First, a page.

We already have LIEAP (Low Income Energy Assistance Program), which we increased by $1 million in one-time-only money in the last session. I would imagine we will do the same thing again in the next session, depending on the price of heating oil this winter. Here again, it depends on what your spending priorities are. I would rather put money into LIEAP than more buildings for the university. Important legislation

To me, the most important piece of legislation would be a permanent reduction in property taxes. To make this work, you would need an equal reduction in state spending, which would probably mean elimination of some state programs. Given the current makeup of the Legislature and governor’s office, I doubt that there is the political will to accomplish this. If on the other hand, the political pendulum swings the other way, I would sponsor or co-sponsor such legislation.

HOUSE DISTRICT 91 Tim Furey was appointed to replace his son, Kevin, as the Democratic representative for this district representing Bonner, Clinton, East Missoula, Potomac and Lolo, after Kevin was recalled to Iraq in 2007. He’ll face Republican Walt Hill.

Tim Furey Office sought: House

District 91 Political party:

Democrat Age: 54 Birth date, place: June 29, 1954; Cloquet, Minn. Home: Bonner/Piltzville Occupation: Nonprofit administrator serving adults

with disabilities Family: Wife, Sue, teacher MCPS; sons: Kevin, officer, U.S. Army, Brian, recent Montana State graduate, cell and neurosciences, and Thomas, University of Oregon, international business and Chinese Education: Bachelor’s in forestry, University of Montana; associate’s in marketing, McHenry College, Ill.; master’s in public administration, Northern Illinois

See FUREY, Page 38

Walt Hill

Family: wife Annette, seven married Office sought: House

District 91 Political party:

Republican Age: 71 Birthdate, place: 25 July 1937; Bottineau, N.D. Home: Seeley Lake Occupation: research professor, biochemistry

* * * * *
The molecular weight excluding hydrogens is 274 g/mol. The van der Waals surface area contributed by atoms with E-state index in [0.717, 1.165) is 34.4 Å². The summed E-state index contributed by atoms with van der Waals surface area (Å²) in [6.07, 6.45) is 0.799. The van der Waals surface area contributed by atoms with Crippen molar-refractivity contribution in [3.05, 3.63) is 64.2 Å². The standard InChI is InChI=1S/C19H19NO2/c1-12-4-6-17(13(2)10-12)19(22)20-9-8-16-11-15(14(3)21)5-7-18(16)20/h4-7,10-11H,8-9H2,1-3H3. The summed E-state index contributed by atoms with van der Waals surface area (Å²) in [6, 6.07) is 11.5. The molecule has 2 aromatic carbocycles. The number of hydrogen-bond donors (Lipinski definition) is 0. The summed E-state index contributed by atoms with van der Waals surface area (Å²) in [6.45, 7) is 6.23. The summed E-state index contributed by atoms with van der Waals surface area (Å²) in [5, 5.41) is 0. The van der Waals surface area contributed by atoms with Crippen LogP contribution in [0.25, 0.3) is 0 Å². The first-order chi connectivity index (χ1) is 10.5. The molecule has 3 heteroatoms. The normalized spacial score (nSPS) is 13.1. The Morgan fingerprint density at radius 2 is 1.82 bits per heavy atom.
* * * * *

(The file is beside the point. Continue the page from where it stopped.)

children Education: B.S., M.S., Ph.D., J.D. Past employment: Professor of

biochemistry, University of Montana, 1969present Political experience: Missoula City Council; Missoula City and County Planning Boards; Seeley Lake Community Council; Seeley Lake Water Board

See HILL, Page 38

38 – Missoulian, Sunday, October 26, 2008

FROM PAGE 37 enrollment growth, acquisition and retention of nationally acclaimed faculty, regional economic growth, and a highly trained work force.

Furey Continued University Past employment: Opportunity Resources,

Loyola Foundation, UM Foundation, Stimson Lumber, Camp Mak-A-Dream, Easter Seals Military service: U.S. Marine Corps, 1972-74 Political experience: Montana House of Representatives 2007-present; Revenue and Transportation Interim Committee; DPHHS Rates Commission, chair Gravel pits

Gravel is essential to a growing community. We need to seek ways to conduct gravel operations and maintain the safety and quality of life in local neighborhoods. Counties should have more control over zoning, including gravel pit permits and operations. The State Department of Environmental Quality needs to remain a player in determining gravel pit impact. Environmental studies and public input should be dependent on the size, length of operation, and impact.

Hill Continued Gravel pits

Prescription drug abuse